The annual Simcoe County Quilt, Rug and Craft Fair marks one of the biggest events of the year for the Simcoe County Museum. With a history that dates back nearly 70 years, it is also one of the oldest and longest running events in the county.
“All the guilds in Simcoe County are participating and most do demonstrations too,” said events programmer Kate Dixon. “We do hands-on activities outside for kids and families related to the fair too.”
This year’s fair features broom making with Glen McLean while Terry Sheridan is the resident blacksmith for the weekend. Cheryl Sheridan will be doing sock making demonstrations with a hand crank sock knitting machine. Murray Van Rassel will do rope making demonstrations.
Moonglow returns with live music daily from 11 a.m. to 2 p.m. Look for them on the train station platform. In addition, there are lots of shaded picnic tables and nearby concession stands run by the Friends of the Simcoe County Museum as a fundraiser for museum programming.
All the heritage buildings will be open. Explore the Spearin House, an early pioneer home from Barrie; a one-room schoolhouse where all grades did their learning together in rural villages; and the ice-box cellar where food was stored in prior to today’s refrigerators.
A walk down Barrie’s Main Street exhibit transports visitors back to the turn of the 20th Century, into the heart of downtown Barrie. An ice-age woolly mammoth marks the opening to the museum where there are a number of permanent exhibits such as an archeology dig. In the natural history gallery, there is a healthy hive of honeybees. Look for the queen bee, she’s sporting a white stripe on her back.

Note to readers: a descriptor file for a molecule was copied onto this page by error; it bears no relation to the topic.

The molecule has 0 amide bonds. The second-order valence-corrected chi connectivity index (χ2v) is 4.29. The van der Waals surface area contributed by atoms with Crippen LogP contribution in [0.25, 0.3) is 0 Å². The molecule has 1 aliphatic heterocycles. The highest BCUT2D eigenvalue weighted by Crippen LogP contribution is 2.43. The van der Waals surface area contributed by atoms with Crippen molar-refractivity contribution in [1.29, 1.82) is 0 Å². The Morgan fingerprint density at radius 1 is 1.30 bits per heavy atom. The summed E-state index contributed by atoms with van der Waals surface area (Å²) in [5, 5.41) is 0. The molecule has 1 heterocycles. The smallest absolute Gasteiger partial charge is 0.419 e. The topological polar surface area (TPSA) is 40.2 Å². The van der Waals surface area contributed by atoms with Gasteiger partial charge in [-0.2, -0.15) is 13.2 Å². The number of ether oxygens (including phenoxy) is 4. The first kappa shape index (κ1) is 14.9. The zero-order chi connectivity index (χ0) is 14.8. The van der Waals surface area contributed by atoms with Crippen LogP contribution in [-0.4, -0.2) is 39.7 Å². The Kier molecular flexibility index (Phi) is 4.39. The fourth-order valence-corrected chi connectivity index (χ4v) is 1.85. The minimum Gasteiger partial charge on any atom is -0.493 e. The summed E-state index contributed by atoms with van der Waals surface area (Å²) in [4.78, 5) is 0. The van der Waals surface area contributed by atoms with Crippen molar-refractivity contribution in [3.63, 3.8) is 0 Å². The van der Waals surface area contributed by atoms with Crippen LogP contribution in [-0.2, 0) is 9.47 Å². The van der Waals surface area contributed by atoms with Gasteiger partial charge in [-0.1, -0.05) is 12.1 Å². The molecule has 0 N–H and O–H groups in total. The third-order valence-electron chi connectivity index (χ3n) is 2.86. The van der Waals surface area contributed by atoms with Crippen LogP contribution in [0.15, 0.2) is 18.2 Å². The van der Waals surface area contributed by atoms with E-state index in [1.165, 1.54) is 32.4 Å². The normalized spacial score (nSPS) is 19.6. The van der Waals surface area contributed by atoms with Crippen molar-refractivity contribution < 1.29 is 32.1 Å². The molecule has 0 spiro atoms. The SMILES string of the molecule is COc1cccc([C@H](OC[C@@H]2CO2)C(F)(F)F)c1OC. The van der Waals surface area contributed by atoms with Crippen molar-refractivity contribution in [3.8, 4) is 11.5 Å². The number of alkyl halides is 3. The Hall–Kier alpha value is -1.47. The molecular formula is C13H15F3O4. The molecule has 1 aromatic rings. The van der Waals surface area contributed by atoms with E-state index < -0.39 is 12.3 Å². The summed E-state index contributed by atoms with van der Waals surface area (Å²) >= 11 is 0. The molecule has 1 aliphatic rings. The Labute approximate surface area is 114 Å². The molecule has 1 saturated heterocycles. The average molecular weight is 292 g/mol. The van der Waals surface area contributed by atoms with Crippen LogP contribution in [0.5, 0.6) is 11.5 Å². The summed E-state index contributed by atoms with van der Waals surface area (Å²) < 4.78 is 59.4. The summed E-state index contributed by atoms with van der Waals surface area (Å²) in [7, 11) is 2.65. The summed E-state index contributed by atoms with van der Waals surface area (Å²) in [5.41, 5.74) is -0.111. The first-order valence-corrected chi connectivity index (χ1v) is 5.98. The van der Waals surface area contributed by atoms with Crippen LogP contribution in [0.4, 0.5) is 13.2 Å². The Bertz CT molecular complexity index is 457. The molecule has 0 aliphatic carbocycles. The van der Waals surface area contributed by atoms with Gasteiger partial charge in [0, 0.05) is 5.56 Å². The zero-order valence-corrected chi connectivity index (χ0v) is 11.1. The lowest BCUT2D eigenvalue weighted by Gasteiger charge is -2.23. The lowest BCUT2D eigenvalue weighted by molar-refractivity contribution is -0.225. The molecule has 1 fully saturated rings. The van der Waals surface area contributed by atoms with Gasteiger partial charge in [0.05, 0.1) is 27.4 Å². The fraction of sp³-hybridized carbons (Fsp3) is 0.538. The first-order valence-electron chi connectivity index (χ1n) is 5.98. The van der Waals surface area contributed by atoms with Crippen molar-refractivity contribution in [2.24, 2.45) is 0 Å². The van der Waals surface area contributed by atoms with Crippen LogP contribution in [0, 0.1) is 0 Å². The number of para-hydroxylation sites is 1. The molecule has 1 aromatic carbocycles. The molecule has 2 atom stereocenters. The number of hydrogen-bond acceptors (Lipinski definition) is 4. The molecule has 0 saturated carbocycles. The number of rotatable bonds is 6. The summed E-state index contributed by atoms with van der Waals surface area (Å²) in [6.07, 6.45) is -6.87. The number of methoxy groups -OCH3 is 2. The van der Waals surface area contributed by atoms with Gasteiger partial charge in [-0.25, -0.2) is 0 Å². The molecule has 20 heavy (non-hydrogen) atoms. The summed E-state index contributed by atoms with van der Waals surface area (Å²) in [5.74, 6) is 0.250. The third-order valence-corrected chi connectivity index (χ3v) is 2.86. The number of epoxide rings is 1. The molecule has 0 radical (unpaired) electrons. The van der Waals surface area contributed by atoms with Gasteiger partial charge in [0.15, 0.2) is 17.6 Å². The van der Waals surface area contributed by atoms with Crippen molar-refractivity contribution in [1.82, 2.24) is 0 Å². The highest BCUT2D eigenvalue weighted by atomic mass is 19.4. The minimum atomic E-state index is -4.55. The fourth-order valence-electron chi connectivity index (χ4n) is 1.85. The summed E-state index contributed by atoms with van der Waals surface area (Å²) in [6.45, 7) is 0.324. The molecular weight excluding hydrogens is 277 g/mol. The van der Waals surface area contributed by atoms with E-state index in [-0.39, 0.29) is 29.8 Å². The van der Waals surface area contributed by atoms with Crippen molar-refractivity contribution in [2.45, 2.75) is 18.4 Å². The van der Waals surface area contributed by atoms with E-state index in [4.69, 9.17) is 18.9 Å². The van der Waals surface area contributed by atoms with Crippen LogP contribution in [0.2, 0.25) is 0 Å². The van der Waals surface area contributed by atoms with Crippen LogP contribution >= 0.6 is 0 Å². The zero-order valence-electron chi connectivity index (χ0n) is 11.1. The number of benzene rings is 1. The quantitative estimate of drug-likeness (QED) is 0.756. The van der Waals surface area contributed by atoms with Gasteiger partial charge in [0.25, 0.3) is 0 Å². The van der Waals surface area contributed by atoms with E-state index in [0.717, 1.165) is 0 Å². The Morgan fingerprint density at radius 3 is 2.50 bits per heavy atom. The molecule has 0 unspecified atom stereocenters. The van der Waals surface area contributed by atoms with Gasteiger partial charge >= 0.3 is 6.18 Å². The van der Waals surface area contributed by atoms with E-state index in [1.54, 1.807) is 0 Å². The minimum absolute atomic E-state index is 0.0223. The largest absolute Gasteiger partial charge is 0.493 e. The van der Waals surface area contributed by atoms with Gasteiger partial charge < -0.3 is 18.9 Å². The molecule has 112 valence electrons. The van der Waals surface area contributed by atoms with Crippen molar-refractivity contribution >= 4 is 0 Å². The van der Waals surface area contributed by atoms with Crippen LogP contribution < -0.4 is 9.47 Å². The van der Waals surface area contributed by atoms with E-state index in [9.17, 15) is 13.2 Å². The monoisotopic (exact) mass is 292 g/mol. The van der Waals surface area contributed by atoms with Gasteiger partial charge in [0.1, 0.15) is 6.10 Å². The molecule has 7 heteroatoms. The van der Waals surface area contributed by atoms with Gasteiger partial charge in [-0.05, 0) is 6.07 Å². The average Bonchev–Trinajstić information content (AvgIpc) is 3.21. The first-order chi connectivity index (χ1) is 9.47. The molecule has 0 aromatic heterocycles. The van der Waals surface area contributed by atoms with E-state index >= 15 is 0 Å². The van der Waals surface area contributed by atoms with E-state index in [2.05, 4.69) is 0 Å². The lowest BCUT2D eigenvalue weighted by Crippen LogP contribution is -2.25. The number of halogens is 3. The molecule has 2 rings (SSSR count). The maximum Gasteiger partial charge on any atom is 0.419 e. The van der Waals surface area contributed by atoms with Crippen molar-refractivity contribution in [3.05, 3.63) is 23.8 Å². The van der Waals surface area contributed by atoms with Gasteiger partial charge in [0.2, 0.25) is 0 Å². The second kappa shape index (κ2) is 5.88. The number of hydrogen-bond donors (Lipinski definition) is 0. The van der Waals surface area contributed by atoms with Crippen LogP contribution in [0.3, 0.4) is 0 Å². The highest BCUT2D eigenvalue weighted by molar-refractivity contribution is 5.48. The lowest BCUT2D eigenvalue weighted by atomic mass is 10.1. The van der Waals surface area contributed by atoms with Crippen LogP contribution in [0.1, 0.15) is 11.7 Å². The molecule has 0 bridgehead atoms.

The fair began as a way of helping Midland celebrate its centenary in 1949. The Simcoe County Arts and Crafts Association (SCACA) showcased 140 quilts at the inaugural quilt and rug show and it became an annual event.
SCACA also ran an annual art show and, in 1959, the two shows were merged into one. SCACA members interested in particular crafts have since formed several specialized guilds of their own including quilters, spinners, weavers, rug hookers and stitchers. Each of the groups, 15 in all, have their own display at the fair to show their work, demonstrate their skills and sell items they have created in the past year.
In 1975, the fair moved to a new home at the Simcoe County Museum and, in 2000, museum staff began to run it. Today, it draws 1,300 people over the three-day run.
“The feature is always the heritage textiles and heritage crafts,” said Shaughna Crew, museum events programmer. “It’s very important for the museum to show these crafts, as an outlet for the guilds to sell their products but also to attract new members. Part of the mandate of the museum is to educate people, in all areas, including textiles.”
The Simcoe County Quilt, Rug and Craft Fair runs from Sept. 14-16. For more details see museum.simcoe.ca or call 705-728-3721.
Photo: Donna Klein Gebbinck, left, and Barb McCahery, look at some quilts on display at the Simcoe County Quilt, Rug and Craft Fair. It runs from Sept. 14-16 at the Simcoe County Museum. Mark Wanzel photo